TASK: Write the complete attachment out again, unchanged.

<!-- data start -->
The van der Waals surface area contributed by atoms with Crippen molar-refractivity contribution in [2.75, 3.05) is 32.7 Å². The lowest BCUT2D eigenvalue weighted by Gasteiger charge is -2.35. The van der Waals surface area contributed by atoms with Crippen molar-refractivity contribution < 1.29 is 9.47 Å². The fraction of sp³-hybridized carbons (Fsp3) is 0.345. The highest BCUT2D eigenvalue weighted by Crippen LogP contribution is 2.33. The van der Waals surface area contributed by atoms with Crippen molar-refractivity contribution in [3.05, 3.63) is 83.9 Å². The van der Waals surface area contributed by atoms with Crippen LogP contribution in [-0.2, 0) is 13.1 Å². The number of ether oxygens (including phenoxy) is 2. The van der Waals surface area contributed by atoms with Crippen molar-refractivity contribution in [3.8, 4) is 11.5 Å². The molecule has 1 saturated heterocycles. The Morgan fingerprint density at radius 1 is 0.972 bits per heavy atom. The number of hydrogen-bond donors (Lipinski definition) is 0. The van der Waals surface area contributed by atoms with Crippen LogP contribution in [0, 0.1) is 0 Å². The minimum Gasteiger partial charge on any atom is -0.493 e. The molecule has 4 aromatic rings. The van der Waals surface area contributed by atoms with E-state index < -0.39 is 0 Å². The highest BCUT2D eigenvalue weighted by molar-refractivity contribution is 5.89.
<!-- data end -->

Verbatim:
The van der Waals surface area contributed by atoms with Crippen molar-refractivity contribution in [2.75, 3.05) is 32.7 Å². The lowest BCUT2D eigenvalue weighted by Gasteiger charge is -2.35. The van der Waals surface area contributed by atoms with Crippen molar-refractivity contribution < 1.29 is 9.47 Å². The fraction of sp³-hybridized carbons (Fsp3) is 0.345. The highest BCUT2D eigenvalue weighted by Crippen LogP contribution is 2.33. The van der Waals surface area contributed by atoms with Crippen molar-refractivity contribution in [3.05, 3.63) is 83.9 Å². The van der Waals surface area contributed by atoms with Crippen LogP contribution in [-0.2, 0) is 13.1 Å². The number of ether oxygens (including phenoxy) is 2. The van der Waals surface area contributed by atoms with Crippen molar-refractivity contribution in [3.8, 4) is 11.5 Å². The molecule has 1 saturated heterocycles. The Morgan fingerprint density at radius 1 is 0.972 bits per heavy atom. The number of hydrogen-bond donors (Lipinski definition) is 0. The van der Waals surface area contributed by atoms with Crippen LogP contribution in [0, 0.1) is 0 Å². The minimum Gasteiger partial charge on any atom is -0.493 e. The molecule has 4 aromatic rings. The van der Waals surface area contributed by atoms with E-state index < -0.39 is 0 Å². The highest BCUT2D eigenvalue weighted by molar-refractivity contribution is 5.89.